Following the 2016 election my father, who is a much more active participant in Facebook than I, said something to the effect of "don't mourn; organize. I had a long winded post on the topic of 'don't celebrate; organize', but the bottom line is the same: organize."
I'd append to this just to make clear that I'm of the opinion that self care, survival and the care for and survival of our communities is crucial. Which sometimes means celebration and sometimes means mourning and sometimes means a quiet night at home with the and friends.
At the 2016 New England Sacred Harp Convention a friend of mine gave a lesion for those members of the community who were unable to attend because of profound illness which was delivered in conjunction with a lession in memorial for members of the community who had died in the last year. These lessons are a common and enduring tradition of Sacred Harp conventions.
The lesson focused on isolation, and the ways that illness, care-giving (and indeed dying, death, and grief) are isolating. But it went on to discuss the ways that we combat isolation, through connections to people and communities, and by the project of meaning making.
Connection and meaning making are related, of course, and are central to why I sing. I mean I also enjoy the music, but it's the connection with other singers, and the ways that our practices in and around singing are about making meaning.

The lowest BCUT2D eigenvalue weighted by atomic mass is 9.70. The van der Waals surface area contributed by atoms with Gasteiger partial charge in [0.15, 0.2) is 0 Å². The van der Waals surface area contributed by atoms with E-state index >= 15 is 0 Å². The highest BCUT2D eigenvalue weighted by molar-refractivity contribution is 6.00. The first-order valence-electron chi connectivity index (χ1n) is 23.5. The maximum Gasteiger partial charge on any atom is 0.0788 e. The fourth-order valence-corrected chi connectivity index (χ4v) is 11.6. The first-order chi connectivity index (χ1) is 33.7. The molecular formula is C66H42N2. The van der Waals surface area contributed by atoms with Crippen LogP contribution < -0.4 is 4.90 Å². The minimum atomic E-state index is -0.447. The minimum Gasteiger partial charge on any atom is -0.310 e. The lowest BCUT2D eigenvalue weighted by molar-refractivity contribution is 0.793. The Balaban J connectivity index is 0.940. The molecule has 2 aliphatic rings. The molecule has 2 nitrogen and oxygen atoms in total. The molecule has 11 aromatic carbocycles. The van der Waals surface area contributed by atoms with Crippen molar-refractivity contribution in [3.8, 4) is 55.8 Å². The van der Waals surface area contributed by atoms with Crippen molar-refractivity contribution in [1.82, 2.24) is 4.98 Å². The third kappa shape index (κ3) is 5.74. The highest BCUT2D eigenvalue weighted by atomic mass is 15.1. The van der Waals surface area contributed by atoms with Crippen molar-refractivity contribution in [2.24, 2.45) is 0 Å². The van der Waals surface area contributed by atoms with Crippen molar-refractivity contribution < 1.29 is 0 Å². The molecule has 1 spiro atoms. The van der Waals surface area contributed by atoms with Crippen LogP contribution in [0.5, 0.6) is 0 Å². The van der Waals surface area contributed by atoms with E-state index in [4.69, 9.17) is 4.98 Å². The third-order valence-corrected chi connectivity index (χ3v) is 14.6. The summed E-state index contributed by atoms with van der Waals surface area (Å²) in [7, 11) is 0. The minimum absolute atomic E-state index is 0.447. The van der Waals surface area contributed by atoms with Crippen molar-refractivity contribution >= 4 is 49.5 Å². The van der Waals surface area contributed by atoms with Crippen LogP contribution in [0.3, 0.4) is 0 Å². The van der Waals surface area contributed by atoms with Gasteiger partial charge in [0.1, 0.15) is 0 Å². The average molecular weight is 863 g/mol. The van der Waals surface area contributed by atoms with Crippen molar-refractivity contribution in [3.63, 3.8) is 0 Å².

I heard this almost 6 weeks ago, but I keep coming back to this in a number of different contexts. There's a lot in the world that either directly isolates, or provokes feelings of isolation.
Bottom line, the way that we can fight isolation is by forming connections and by working to create meaning in our lives.
I was talking on Wednesday with a couple of friends, one of who was most distraught at the seeming impossibility of progress. "What can I do? There are all these people, and I'm not sure anything I can do will have any effect." I think this distress is incredibly common and reasonable, given the size of the task and the amount of time any person has in the world.
The task of effecting change is huge on its own, but the project is compounded by its scale: there are a lot of people in the world and a lot of different views. It's difficult to even know where to begin.
I think fundamentally this kind of distress is about the isolation created by the experience of difference, by the size of the task.
There are tools that we can use for managing and fighting our own isolation: building connections to each other, creating meaning in our lives and in our social spheres.
This is also, interestingly, these are the same methods that we use to organize, to build consciousness, and to change ideologies.
On Wednesday, I said, that (for the most part) people are just people: the way that thought changes is through meaningfulrelationships, conversation, and through additional opportunities to make meaning and to form connections in a larger context.
Seek out people and experiences that are different. Stay safe. Listen. Learn. Talk. Teach. Share your experiences with people who are like you. Work hard. Take breaks. Remember that people are, for the most part, just people, and we're all alone in this together. All of us.